You may know them as chick peas or garbanzo beans. These legumes come in handy as nutty and earthy addition to any dish. Expect a creamy or pasty texture when you bite into this bean. They’re a popular food item in Middle Eastern and East Indian cuisines. The scientific name for garbanzo beans is Cicer arietinum, which means “small ram.” The word garbanzo came to English as the "calavance" in the 17th Century. The plant originated in the Middle East where historical evidence suggests that it was cultivated since back in 3000 B.C. The Ancient Romans, Egyptians, and Greeks all grew garbanzo beans. Consumers can find them available at supermarkets in canned or in dried varieties. Like many other beans, garbanzos are a good source of protein and fiber. Look for other colors besides beige, such as black, red, and brown. Don’t forget garbanzo beans the next time you make a fresh salad.

Tuesday, November 2, 2010

Tuesday’s Cupful: Menudo

Three hot interpretations
Do you like menudo? Yes, there’s the popular Latin American boy band that’s been around since the 1980s; in fact, Ricky Martin was once the youngest member of the music group’s line-up. You might already know that menudo is also two distinctive dishes in the Philippines and Mexico. The word “menudo” usually means small in Spanish. These two former Spanish colonies offer up a pork belly stew and a beef tripe soup that we suggest you try. Both dishes are a traditional, rustic, and familial meal in each country. The meat ingredients in each type of menudo are cooked until tender. The subtle gamey flavor and chewy texture of boiled beef tripe makes Mexican menudo an acquired taste. Meanwhile, Filipino menudo has the fatty pork belly pieces that are loaded with flavor.

Helpful Hint: Look for canned Mexican menudo in the international foods aisle of most supermarkets.

Monday, November 1, 2010

Monday's Bread Bowl: Filipino Menudo

A warm bowl of this will brighten any rainy day

There are different types of menudo, which we’ll discuss later in the week. The Mixed Stew likes this rustic version from the Philippines. Chopped pieces of pork belly are braised until tender in an onion, garlic, and tomato seasoned broth. The addition of carrots, chick peas, pimentos, and other ingredients makes for a hearty pork and veggie stew. Here is our recipe:

What you will need:

1 wooden spoon
1 large stock pot w/ lid
3lbs pork belly, diced small
1 yellow onion, diced
3 garlic cloves, chopped
3 tablespoons cooking oil
2 bay leaves
2 medium to large fresh tomatoes, diced
1 (19 oz) can chick peas
1 (16 oz) bag frozen peas and corn
2 (4 oz) jars pimentos, drained
1 cup sliced carrots
4 cups water
Salt or fish sauce to taste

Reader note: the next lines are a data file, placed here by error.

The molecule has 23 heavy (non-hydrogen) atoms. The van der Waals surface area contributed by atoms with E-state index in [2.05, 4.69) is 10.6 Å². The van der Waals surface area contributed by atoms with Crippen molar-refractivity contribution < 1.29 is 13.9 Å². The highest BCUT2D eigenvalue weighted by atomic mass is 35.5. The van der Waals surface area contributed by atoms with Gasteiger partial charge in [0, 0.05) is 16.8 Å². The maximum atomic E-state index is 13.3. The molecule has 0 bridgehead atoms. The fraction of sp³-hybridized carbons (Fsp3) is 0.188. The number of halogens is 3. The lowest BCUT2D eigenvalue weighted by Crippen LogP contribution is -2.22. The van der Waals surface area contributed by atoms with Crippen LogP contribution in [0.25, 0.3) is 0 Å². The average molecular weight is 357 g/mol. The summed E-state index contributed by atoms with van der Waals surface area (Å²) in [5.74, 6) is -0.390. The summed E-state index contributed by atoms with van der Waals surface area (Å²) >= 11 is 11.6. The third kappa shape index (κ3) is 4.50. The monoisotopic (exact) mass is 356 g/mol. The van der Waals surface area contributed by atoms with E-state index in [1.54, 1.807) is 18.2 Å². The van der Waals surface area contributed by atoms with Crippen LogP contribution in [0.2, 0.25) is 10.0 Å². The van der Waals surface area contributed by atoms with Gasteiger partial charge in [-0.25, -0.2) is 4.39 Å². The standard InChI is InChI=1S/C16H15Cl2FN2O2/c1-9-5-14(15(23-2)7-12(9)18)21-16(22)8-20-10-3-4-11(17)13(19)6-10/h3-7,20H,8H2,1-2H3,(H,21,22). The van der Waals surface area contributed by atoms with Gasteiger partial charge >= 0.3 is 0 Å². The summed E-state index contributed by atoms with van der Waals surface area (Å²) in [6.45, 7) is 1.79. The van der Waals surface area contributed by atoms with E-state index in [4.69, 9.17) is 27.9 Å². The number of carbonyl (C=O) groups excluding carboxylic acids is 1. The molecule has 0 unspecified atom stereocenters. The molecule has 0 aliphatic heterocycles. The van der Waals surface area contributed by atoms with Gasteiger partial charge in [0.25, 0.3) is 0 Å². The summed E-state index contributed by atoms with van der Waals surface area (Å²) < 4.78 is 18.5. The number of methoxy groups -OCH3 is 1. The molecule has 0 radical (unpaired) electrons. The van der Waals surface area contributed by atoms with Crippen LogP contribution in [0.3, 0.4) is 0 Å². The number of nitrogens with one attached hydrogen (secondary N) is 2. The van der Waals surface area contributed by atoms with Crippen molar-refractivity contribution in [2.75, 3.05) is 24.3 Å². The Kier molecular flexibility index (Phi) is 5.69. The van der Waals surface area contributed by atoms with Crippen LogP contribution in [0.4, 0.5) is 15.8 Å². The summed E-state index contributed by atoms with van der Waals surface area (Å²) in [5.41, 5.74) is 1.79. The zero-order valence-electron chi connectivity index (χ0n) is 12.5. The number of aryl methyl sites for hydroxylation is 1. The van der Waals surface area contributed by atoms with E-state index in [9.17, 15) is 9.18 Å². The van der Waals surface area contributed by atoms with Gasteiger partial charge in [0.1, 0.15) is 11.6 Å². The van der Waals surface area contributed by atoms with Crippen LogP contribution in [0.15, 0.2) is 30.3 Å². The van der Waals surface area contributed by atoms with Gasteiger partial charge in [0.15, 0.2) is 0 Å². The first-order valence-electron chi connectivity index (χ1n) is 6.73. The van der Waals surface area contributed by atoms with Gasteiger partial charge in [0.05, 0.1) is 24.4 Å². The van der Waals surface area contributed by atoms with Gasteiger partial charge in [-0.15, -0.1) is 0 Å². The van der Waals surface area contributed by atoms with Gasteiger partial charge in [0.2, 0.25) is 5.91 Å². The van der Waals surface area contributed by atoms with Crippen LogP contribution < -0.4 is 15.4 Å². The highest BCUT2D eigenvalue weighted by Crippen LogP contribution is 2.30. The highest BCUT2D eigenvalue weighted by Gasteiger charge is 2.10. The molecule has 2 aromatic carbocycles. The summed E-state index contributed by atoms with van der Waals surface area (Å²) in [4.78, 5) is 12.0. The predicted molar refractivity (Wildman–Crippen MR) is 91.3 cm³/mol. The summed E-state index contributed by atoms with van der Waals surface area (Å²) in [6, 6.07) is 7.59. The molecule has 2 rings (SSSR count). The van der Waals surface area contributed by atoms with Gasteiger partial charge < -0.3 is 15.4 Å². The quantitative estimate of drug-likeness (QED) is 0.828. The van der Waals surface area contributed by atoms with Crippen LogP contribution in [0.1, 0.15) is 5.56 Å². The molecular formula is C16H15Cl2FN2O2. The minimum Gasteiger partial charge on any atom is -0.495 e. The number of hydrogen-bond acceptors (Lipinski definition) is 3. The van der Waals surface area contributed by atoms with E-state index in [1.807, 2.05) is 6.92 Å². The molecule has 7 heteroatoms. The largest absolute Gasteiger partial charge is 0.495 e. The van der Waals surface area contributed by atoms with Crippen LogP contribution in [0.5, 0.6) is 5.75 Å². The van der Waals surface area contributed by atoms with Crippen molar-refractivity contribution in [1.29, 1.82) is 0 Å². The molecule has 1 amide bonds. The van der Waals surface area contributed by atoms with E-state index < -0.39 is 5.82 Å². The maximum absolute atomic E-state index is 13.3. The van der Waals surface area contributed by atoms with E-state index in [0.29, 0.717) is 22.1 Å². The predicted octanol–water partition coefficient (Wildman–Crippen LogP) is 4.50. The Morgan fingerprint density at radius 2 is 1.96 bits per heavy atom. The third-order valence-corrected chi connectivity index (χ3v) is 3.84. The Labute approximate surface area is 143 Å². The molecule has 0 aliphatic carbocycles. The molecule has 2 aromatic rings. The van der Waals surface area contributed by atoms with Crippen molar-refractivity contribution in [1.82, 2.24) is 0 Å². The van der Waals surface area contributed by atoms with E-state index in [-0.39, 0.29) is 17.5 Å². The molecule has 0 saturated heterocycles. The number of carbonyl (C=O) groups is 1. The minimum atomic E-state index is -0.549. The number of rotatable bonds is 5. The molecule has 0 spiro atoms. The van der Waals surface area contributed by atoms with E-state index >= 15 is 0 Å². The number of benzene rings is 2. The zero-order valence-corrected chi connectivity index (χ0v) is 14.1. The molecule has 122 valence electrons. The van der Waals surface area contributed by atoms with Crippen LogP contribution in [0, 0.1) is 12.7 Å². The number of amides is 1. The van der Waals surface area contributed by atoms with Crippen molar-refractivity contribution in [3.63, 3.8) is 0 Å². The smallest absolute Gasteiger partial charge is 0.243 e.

Cooking and Directions:

Heat up stock pot on medium-high heat. Add cooking oil, garlic, bay leaves, and onion. Sautee ingredients until onions turn translucent. Next, add in pork belly and cover with lid for 10 minutes. Let the meat brown and stir occasionally. Add tomatoes and water to stock pot. Stir well and recover pot with lid. The ingredients should reach a boiling point. Reduce heat to medium-low. Let the ingredients slowly simmer or braise for one hour. Then throw in salt (or fish sauce), pimentos, carrots, chick peas, and bag of corn and peas. Raise heat to medium and let the pot simmer for another 20 minutes. Serve with steamed rice or mashed potatoes.

Friday, October 29, 2010

Friday's Last Spoonful: Pumpkin Seeds

A healthy snack when you need a munchie

The Mixed Stew Crew tends to forget about this nutritious food item when we need a snack fix. Roasted pumpkin seeds (aka pepitas) have a nutty and slightly buttery flavor that makes them a hit. Seeds look flat, dark green, or yellowish-white. The Pilgrims and other British Colonists discovered how Native American Indians prized the pumpkin and its seeds as a food source. Today, it’s a popular Mexican food ingredient, too. Pumpkin seeds are loaded with nutrients, such as manganese, iron, and copper. They’re also a good source of fiber. We suggest having a handful of roasted pumpkin seeds instead of M&Ms or potato chips. Look for them year-around but they’re freshest and more widely available during the fall season of pumpkins.

Thursday, October 28, 2010

Thursday’s Side Dish: Pumpkin Pie Milk Shake

A rich and creamy seasonal treat

We’ve taken our pumpkin coconut pudding and added a portion to milk and pumpkin ice cream for a yummy trio that’s a rich and sweet milk shake. This creamy dessert beverage is just right for the Halloween and Thanksgiving festivities of the season. Remember that it contains real pumpkin in every sip.

What you will need:

1 blender
1 ½ cups milk
1 ½ cups pumpkin ice cream
¾ cup pumpkin coconut pudding
Whipped topping

Directions and Preparation:

Combine milk, ice cream, and pudding in blender. Whip for 20-30 seconds until frothy. Serve immediately with cap of whipped topping.

Wednesday, October 27, 2010

Wednesday's Helping: Pumpkin Seed Oil

A slick oil that’s a delicacy

This oil caught our eye on a recent visit to the grocery store. Pumpkin seed oil is considered a delicacy in several countries, such as Austria and Croatia where its use is comparable to how Italians use olive oil. An 8.5 oz canister of Roland’s brand name oil costs $10.99. The oil has a light to dark green color with hints of red when light passes through it. Expect a nutty flavor with this oil. Producers of the oil use the seeds of Styrian pumpkins. The seeds are lightly roasted and then cold-pressed. It takes the seeds of about 30 pumpkins to make one liter of oil. Cooks may substitute this oil for sesame seed oil or sunflower oil in salad dressings, marinades, or stir it into dips. We do not recommend using this oil for deep frying since it has a lower burning point temperature compared to better frying oils.

Tuesday, October 26, 2010

Tuesday’s Cupful: JIFFY Muffin Mix

A magical box that's a thrifty bet

You may have walked by a shelf or display loaded with these neat little muffin mixes. The simple red, white, and blue boxes say, “America ‘s Favorite.” JIFFY has been in the milling business for over a century in Chelsea, Mich. Cooks just have to add an egg and milk to make any flavor of their muffin mixes. Look for unique flavors, such as oatmeal, chocolate, and bran with dates. JIFFY corn muffin mix makes for a dense, satisfying, and sweet pumpkin coconut pudding. But perhaps the best thing about JIFFY muffin mixes is the cost. These mixes are usually a bargain with an average price around one buck or less per box. Can you think of any other recipes that can use this food item?